This is taking me a little longer to backdate all my notes, and for that I apologize. My hope is to catch up to the point where I am posting the same evening after the class.
So to continue with the third day of class we started with some English grammar before moving on to Latin verbs.
5 Parts of a Verb
· 1st (I, we)
· 2nd (you)
· 3rd (he, she, it, they)
· Present Tense (I call)
·simple present (I call)
·progressive present (I am calling)
·emphatic present (I do call)
· Past Tense (I called)
· Future Tense (I shall call)
· Indicative (I call)
· Imperative (call)
· Infinitive (to call)
· Active (he calls)
· Passive (he is called)
English and Latin Differences
1) English uses pronouns (I, we, you, he, she, it, they), Latin does not.
2) Endings of a word are different in Latin
3) In Latin there is a clear difference between ‘you’ singular and ‘you’ plural
In Latin there are 4 conjunctions, and to date we have only learned the first two. In order to demonstrate the first to conjunctions we were taught the words laudare (to praise) and monere (to advise).
When you want to say something like I praise the word looks like this – laudo.
For we praise – laudamus
They praise – laudant
As you can see, there are no pronouns (I, we, they) in the above examples and the endings of each word are different. You (singular) praise and you (plural) praise would look like this – laudas and laudatis.
Now the whole you singular and you plural thing was never really explained to me. In English the word is just you and very rarely do you have to explain which number you are referring to. In French, you also have two forms, tu for you singular and vous for you plural, which when I first learned them, I never really understood why there were two forms. It wasn’t until the third day of Latin class, some 11 years after taking French that the different forms of you finally made sense. You singular would be me address just one person – you can learn from my Latin blog. You plural would refer to me addressing a whole audience – you all can learn from my Latin blog. I’m a little embarrassed that it took me that long to figure it out. But I digress, back to Latin verbs.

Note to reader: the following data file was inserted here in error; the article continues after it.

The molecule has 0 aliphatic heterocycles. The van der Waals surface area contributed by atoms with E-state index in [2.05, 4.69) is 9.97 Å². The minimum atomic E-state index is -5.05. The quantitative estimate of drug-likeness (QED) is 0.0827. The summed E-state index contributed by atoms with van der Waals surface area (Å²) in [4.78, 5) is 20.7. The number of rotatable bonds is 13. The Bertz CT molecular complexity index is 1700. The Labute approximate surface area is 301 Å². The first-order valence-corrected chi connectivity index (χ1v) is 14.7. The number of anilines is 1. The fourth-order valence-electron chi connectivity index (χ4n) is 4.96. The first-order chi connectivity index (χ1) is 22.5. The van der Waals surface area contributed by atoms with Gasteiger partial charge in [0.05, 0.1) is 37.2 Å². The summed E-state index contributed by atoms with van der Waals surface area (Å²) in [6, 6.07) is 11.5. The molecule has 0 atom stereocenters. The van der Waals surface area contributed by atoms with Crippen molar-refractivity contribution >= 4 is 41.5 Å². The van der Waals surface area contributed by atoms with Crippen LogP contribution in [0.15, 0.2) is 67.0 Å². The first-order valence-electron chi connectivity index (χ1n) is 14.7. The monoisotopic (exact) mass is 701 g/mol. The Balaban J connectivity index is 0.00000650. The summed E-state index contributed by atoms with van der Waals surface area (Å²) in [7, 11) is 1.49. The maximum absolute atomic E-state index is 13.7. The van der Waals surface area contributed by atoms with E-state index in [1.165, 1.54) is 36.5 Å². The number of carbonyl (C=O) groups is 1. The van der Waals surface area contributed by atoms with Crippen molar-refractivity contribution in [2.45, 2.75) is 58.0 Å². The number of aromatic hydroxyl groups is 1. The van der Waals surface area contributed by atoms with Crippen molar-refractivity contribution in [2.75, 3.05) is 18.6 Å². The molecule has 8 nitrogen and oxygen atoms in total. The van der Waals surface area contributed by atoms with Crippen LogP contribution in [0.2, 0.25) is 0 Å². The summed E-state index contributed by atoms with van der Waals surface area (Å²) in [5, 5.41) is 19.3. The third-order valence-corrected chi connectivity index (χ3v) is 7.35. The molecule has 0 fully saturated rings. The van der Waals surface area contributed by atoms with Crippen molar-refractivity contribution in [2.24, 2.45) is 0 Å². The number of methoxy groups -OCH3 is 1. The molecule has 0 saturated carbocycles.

The full breakdown of laudare to praise, which is in the 1st conjunction, would look like this:
|1st person||laudo||I praise||laudamus||we praise|
|2nd person ||laudas||you praise||laudatis||you praise|
|3rd person||laudat ||he/she/it praises||laudant ||they praise|
Monere to advise is in the 2nd conjunction and looks like this:
|1st person||moneo||I advise||monemus||we advise|
|2nd person ||mones||you advise||monetis||you advise|
|3rd person||monet||he/she/it advises||monent||they advise|
In Latin vocabulary Latin words are always listed with the I form and the to form of the word. For example the word praise would be listed as laudo, laudare. Whereas advise would look like moneo, monere.
I’m led to believe that most Latin verbs follow the first 2 conjunctions, so in order properly create the endings all you need to do is follow these three simple steps:
1) Find the Conjunction
1st conjunction verbs typically end in are in their to form and o in their I form. For example:
servo, servare (I save, to save)
Where 2nd conjunction verbs end in ere and eo respectively:
video, videre (I see, to see)
2) Find the Stem
In 1st conjunction the stem is –a
Example: lauda-, serva-
2nd conjunstion is -e
Example: mone-, vide-
3) Add the personal ending
*Note: In the 1st conjunction the vowel (-a) is dropped for the personal ending. Hence lauda- becomes laudo.
Next post will be the fourth day of class where we discussed imperatives further and dived into the world of small talk, yup, the weather. Until next time VALE!